• Crazed behavior that seems funny or cute in a pup or new dog will eventually be the behavior that drives you crazy. 
  • Rambunctious dogs often fail to observe “doggie etiquette” when meeting other dogs. Your dog’s lack of manners may elicit an aggressive response from other dogs because they may view your dog’s behavior as a challenge or sign of disrespect.  

The precautions 

Help your dog use up excess energy with long walks. Teach him that even playtime has rules, and that out of control behavior is unacceptable. An exuberant dog is often eager to please, so if you are consistent in your expectations, he will probably try to obey even when he is full of energy. However, in many cases, truly reliable impulse control comes only with maturity.  

In the meantime, keep your dog on a leash when you are out and about. Don’t allow your exuberant dog to freely approach visitors to your home—especially small children or elderly people who could be knocked down by his “greeting.” Because your rambunctious dog has trouble controlling himself, you must be the control that keeps him—and others–safe. If your dog’s playfulness tends to get out of control, err on the side of caution. 


By definition, obedience should be predictable. You should never say to yourself, “Let’s see if Fido is going to obey.”  That puts Fido in control of the situation and, most of the time, Fido’s priorities are vastly different from yours. Although taking a chance on disobedience may not seem like a dangerous problem, every instance of disobedience that your dog gets away with sets his training back.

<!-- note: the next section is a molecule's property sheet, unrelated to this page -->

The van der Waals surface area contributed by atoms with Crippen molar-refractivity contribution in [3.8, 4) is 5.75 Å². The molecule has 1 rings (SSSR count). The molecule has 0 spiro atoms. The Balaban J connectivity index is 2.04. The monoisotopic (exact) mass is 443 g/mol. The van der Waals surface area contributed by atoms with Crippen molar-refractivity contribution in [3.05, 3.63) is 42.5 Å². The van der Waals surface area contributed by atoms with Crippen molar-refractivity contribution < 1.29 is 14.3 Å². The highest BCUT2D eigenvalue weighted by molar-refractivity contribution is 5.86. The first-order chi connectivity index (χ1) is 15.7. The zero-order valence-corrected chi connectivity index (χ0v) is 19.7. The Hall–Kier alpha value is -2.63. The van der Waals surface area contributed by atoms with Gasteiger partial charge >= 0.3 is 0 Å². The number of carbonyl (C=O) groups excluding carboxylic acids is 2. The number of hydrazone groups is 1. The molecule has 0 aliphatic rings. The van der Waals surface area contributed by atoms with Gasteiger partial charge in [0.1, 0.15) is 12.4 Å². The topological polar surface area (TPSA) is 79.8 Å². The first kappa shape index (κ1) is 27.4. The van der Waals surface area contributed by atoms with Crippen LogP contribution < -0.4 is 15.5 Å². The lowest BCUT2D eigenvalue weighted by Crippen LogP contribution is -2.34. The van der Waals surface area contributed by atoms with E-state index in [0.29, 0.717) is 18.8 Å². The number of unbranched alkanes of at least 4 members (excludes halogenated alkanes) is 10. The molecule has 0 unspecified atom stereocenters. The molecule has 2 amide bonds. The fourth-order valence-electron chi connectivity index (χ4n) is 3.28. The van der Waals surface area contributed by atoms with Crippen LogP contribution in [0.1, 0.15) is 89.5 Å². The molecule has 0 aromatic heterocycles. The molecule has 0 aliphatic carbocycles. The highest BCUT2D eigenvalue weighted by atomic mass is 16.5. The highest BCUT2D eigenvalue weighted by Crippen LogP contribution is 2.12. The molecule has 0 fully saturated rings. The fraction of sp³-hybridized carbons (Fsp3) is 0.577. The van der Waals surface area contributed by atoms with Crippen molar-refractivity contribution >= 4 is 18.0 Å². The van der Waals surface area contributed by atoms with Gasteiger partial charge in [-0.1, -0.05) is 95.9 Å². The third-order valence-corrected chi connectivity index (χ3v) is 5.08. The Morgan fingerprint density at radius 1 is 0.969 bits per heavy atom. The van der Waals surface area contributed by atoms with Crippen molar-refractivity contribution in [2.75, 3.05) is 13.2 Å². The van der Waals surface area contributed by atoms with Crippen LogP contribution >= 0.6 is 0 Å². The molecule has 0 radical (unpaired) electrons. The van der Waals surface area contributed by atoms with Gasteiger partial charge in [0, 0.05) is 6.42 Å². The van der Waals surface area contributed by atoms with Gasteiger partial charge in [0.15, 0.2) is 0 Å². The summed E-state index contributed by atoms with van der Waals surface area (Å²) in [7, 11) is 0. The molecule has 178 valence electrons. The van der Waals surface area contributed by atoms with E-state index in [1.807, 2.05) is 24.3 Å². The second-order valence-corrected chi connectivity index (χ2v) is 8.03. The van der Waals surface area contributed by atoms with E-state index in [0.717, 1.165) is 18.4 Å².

The risks 

  • A dog that views obedience as “optional” is not trained. 
  • When your response to disobedience is inconsistent, your dog gets confused. He could become anxious and fearful because he doesn’t know what to expect.  
  • If you do not consistently expect obedience, your dog could begin to view himself as the “Alpha.” Soon, he will expect you to follow his rules rather than the other way around! 
  • Life is full of unexpected dangers. The ability to tell your dog to come, sit, or down and know that he will immediately obey could mean the difference between life and death. 

The precautions 

If your dog’s obedience is unpredictable, then it isn’t obedience. It just means that some of the time he chooses to do what you want because there is nothing else he wants to do instead. Spend at least 15 minutes a day (ideally, several times a day) practicing the basic commands of sit, come, down, stay, and heel in a dedicated training session. Practice in different locations with different distractions, such as your home, the park, or when you are out in the neighborhood.